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Friday, August 13, 2010
My favorite blog this week, "Why the Economy is Not Relevant to Investing", came from Million Dollar Journey authored by Ed Rempel. I came across the site as I trawled Biz of Life's Blogroll.
Ed Rempel presents a pretty forceful case. I have long thought that the mathematics of investing has a certain fuzziness about it that prevents us from getting a clear picture of what is happening in the investing world and prevents anyone from coming up with a system to "beat the market." My field in graduate school was econometrics, and, in studying mathematics and statistics and econometrics, there comes a point where you realize that people try to fit the real world into the math in a simplified fashion. Specifically, assuming the real world is linear is real convenient.
In fairness, some relationships are linear. For example, if you collect data on grade point average and hours studied, you get a fairly linear relationship. Go beyond simple cause and effect situations, however, and, again, it gets non-linear real fast.
Where's the Fuzziness?
Think about this. Suppose there is value to the stock investor of knowing GDP - the broadest measure of economic output. First off, GDP is difficult to forecast - especially at turning points. Even the Bureau of Economic Analysis (the entity that decides the economy is in a recession) can't really decide a recession is in place until sometime after the fact. Secondly, GDP is reported with a significant lag and revised twice after that! This doesn't include the periodic longer-term revisions that take place. Finally, we have to get "news" out of the information - i.e. we need to know how we differ from expectations. All of this compounds the fuzziness. But suppose we had perfect information. Suppose we knew that GDP was going to be +3.2% this quarter, an increase from 2.1% the previous quarter, and suppose we knew this on day 1 of the quarter? Would this information be valuable? I realize that stocks are affected by more, a lot more, than GDP. But this just adds to the fuzziness. For instance,if GDP ratchets higher and at the same time the Fed makes a surprise policy change, then clearly all bets are off. The reader can think of a million examples like this.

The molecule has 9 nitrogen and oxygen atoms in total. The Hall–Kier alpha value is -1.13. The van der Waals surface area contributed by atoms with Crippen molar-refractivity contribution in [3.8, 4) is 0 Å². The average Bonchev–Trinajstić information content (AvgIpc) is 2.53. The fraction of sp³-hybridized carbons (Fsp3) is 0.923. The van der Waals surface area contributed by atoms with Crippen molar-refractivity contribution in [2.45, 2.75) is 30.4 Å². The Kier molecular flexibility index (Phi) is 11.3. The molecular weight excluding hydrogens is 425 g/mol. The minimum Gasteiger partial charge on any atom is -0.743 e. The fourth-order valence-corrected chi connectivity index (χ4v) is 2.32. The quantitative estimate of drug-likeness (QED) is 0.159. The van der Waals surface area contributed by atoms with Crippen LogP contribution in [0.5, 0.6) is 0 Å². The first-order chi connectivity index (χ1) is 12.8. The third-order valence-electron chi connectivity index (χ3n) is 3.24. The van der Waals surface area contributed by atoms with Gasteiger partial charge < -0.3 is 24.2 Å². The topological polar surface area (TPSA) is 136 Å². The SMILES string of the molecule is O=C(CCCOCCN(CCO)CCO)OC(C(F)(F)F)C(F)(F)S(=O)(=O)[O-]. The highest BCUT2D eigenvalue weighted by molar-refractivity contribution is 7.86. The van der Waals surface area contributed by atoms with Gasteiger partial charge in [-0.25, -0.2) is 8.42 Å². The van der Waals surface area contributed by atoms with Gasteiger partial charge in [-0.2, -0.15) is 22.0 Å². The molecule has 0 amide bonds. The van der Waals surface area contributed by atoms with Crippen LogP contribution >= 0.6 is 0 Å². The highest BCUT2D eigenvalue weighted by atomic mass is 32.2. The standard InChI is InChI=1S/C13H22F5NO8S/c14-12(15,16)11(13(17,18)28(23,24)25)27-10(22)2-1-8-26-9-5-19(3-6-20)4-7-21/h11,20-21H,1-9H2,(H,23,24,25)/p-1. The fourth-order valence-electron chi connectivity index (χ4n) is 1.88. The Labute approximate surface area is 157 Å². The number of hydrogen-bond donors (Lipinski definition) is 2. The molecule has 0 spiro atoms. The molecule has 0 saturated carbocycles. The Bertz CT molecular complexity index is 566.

Mr. Rempel's post got me to wondering if a game using real-life info along these lines couldn't be set up and his thesis examined statistically. Suppose we draw cards and they have two pieces of info: the amount real GDP is going up (or down) this quarter versus last quarter (we're assuming we know a lot more than we really know in the real world) and the level of the S&P 500 on the first day of the quarter. As an investor, we decide to increase or decrease our allocation from 50/50. Would we be able to add value?
This easily could be extended. Add in the unemployment rate for each month of the quarter, assuming we had the perfect crystal ball. Add in Fed policy in terms of the target rate for the federal funds rate.
It seems to me that an energetic person could run with this and set up an interesting game/experiment along these lines. Maybe two or more "investors" go at it at the same time, as in the real world, adding another layer of fuzziness: people reacting differently to the same info.
Anyways, I enjoyed Mr. Rempel's post and I think he has given us and those who stay riveted to CNBC plenty to think about.